Incidentally, I considered my phrasing about the “pun” to be awkward wording. However, I have noticed others quoting me on that, e.g., in the ncurses howto written several years later.
I received no reply to that; the bickering continued.
A user reported on the 14th that 1.9.9g was no longer available from Zeyd's ftp area (it was a zero-length file). I remarked to Juergen on the 19th that Red Hat was distributing ncurses 4.0 with my patches through February 9. Shortly after (on the 21st), I noted that 1.9.9g was no longer on sunsite. There were about 30 downloads a day of ncurses from my ftp area.
I noted in email to Juergen on the 8th that Zeyd had replaced the 1.9.9g on his ftp area on the 26th. Also, the new mailing list was still not setup properly. There had been some suggestion of uploading the next release of ncurses to prep.ai.mit.edu (the old GNU site), though that was still in the future.
On the 27th, Juergen told me that 1.9.9g was on prep.ai.mit.edu. Immediately after that, Zeyd emailed me, asking what plans I had for 4.1.
The new mailing list finally worked. I subscribed to it (firstname.lastname@example.org) on the 9th. The first regular email was on the 12th. I updated the subscribers list (155 total).
At the beginning of May, Zeyd wrote that he was having trouble shutting down the old mailing list, or providing forwarding. I replied that I was nearly ready to release 4.1.
At the same time, I applied a patch from Juergen which changed the copyright owner for the form and menu libraries to him. This made the wording consistent with the notices which I used. Here is a sample:
/*-----------------------------------------------------------------------------+ | The ncurses menu library is Copyright (C) 1995-1997 | | by Juergen Pfeifer <Juergen.Pfeifer@T-Online.de> | | All Rights Reserved. | | | | Permission to use, copy, modify, and distribute this software and its | | documentation for any purpose and without fee is hereby granted, provided | | that the above copyright notice appear in all copies and that both that | | copyright notice and this permission notice appear in supporting | | documentation, and that the name of the above listed copyright holder(s) not | | be used in advertising or publicity pertaining to distribution of the | | software without specific, written prior permission. | | | | THE ABOVE LISTED COPYRIGHT HOLDER(S) DISCLAIM ALL WARRANTIES WITH REGARD TO | | THIS SOFTWARE, INCLUDING ALL IMPLIED WARRANTIES OF MERCHANTABILITY AND FIT- | | NESS, IN NO EVENT SHALL THE ABOVE LISTED COPYRIGHT HOLDER(S) BE LIABLE FOR | | ANY SPECIAL, INDIRECT OR CONSEQUENTIAL DAMAGES OR ANY DAMAGES WHATSOEVER RE- | | SULTING FROM LOSS OF USE, DATA OR PROFITS, WHETHER IN AN ACTION OF CONTRACT, | | NEGLIGENCE OR OTHER TORTIOUS ACTION, ARISING OUT OF OR IN CONNECTION WITH | | THE USE OR PERFORMANCE OF THIS SOFTWARE. | +-----------------------------------------------------------------------------*/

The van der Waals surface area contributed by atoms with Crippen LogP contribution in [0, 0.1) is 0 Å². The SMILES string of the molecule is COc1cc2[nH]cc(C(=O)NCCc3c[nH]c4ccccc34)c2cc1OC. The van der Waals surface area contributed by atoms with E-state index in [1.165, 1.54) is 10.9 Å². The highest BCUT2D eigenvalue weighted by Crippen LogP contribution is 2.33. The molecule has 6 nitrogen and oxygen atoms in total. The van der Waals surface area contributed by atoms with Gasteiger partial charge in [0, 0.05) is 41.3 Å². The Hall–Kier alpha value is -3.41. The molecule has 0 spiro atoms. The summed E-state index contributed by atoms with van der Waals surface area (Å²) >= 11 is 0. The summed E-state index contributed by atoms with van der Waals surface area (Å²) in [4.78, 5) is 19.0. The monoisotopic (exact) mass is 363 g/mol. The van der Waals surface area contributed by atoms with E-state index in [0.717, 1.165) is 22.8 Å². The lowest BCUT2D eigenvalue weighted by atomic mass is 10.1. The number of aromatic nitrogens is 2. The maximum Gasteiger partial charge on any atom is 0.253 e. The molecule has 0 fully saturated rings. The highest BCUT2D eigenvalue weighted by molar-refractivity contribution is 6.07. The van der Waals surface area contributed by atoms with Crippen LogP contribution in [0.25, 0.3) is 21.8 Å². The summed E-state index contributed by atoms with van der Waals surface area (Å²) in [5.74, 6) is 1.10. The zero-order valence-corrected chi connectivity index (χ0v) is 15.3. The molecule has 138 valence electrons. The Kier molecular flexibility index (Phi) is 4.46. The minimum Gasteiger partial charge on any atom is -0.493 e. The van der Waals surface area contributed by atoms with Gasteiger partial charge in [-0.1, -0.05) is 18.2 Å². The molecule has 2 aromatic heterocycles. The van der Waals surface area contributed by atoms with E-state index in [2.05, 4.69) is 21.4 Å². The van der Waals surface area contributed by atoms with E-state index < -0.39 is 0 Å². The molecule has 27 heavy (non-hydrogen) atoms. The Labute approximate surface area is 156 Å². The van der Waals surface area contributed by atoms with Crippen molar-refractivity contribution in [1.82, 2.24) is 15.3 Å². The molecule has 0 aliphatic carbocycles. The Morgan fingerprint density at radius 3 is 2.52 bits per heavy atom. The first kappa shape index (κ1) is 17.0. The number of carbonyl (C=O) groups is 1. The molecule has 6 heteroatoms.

Juergen did not change the notices in the Ada95 binding, which was inconsistent. However, this change made the copyright notices fairly evenly split between Eric and Zeyd on one part, and me and Juergen on the other.
After a couple of false starts, ncurses 4.1 was ready for release.
More than one person suggested uploading it to prep.ai.mit.edu. Following up got this result:
From email@example.com Wed May 14 23:19:26 1997 Received: from ocean.lucon.org (firstname.lastname@example.org [184.108.40.206]) by mail.clark.net (8.8.5/8.6.5) with SMTP id XAA06418 for <email@example.com>; Wed, 14 May 1997 23:19:18 -0400 (EDT) Received: by ocean.lucon.org id m0wRr4v-0004ecC (Debian /\oo/\ Smail220.127.116.11 #29.37); Wed, 14 May 97 20:19 PDT Message-Id: <m0wRr4v-0004ecC@ocean.lucon.org> From: firstname.lastname@example.org (H.J. Lu) Subject: Re: The latest ncurses 4.1 (fwd) To: email@example.com Date: Wed, 14 May 1997 20:19:41 -0700 (PDT) X-Mailer: ELM [version 2.4 PL25 PGP2] MIME-Version: 1.0 Content-Type: text/plain; charset=US-ASCII Content-Transfer-Encoding: 7bit Status: RO Content-Length: 634 Lines: 16 Forwarded message: >From firstname.lastname@example.org Wed May 14 20:12:57 1997 Date: Wed, 14 May 1997 23:11:22 -0400 Message-Id: <199705150311.XAA24111@psilocin.gnu.ai.mit.edu> From: Richard Stallman <email@example.com> To: firstname.lastname@example.org CC: email@example.com, firstname.lastname@example.org In-reply-to: <m0wRowf-0004ecC@ocean.lucon.org> (email@example.com) Subject: Re: The latest ncurses 4.1 References: <m0wRowf-0004ecC@ocean.lucon.org> The lastest ncurses 4.1 970510, supports glibc as an add-on. I was asked by the ncurses maintainer that how to update ncurses at prep.ai.mit.edu. Please ask him to contact me.